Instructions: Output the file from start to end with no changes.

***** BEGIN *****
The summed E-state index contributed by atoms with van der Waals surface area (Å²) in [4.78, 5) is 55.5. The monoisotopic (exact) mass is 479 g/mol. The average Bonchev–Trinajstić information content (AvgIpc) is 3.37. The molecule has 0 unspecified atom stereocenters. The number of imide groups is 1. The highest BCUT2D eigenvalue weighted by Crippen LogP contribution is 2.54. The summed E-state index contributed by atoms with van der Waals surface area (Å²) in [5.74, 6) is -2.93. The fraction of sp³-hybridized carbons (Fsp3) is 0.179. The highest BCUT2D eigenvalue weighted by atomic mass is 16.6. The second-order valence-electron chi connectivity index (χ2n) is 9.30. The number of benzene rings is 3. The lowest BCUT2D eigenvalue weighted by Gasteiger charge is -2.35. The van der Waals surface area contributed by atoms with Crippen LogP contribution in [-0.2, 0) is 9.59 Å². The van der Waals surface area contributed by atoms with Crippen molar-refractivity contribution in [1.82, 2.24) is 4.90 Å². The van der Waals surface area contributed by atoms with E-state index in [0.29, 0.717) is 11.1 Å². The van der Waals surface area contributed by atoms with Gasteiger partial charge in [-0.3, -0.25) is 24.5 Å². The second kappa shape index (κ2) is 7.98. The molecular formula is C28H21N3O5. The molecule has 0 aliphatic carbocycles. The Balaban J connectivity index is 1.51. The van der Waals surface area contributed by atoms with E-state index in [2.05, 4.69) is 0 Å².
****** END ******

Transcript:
The summed E-state index contributed by atoms with van der Waals surface area (Å²) in [4.78, 5) is 55.5. The monoisotopic (exact) mass is 479 g/mol. The average Bonchev–Trinajstić information content (AvgIpc) is 3.37. The molecule has 0 unspecified atom stereocenters. The number of imide groups is 1. The highest BCUT2D eigenvalue weighted by Crippen LogP contribution is 2.54. The summed E-state index contributed by atoms with van der Waals surface area (Å²) in [5.74, 6) is -2.93. The fraction of sp³-hybridized carbons (Fsp3) is 0.179. The highest BCUT2D eigenvalue weighted by atomic mass is 16.6. The second-order valence-electron chi connectivity index (χ2n) is 9.30. The number of benzene rings is 3. The lowest BCUT2D eigenvalue weighted by Gasteiger charge is -2.35. The van der Waals surface area contributed by atoms with Crippen LogP contribution in [-0.2, 0) is 9.59 Å². The van der Waals surface area contributed by atoms with Crippen molar-refractivity contribution in [1.82, 2.24) is 4.90 Å². The van der Waals surface area contributed by atoms with E-state index in [0.29, 0.717) is 11.1 Å². The van der Waals surface area contributed by atoms with Gasteiger partial charge in [-0.3, -0.25) is 24.5 Å². The second kappa shape index (κ2) is 7.98. The molecular formula is C28H21N3O5. The molecule has 0 aliphatic carbocycles. The Balaban J connectivity index is 1.51. The van der Waals surface area contributed by atoms with E-state index in [2.05, 4.69) is 0 Å².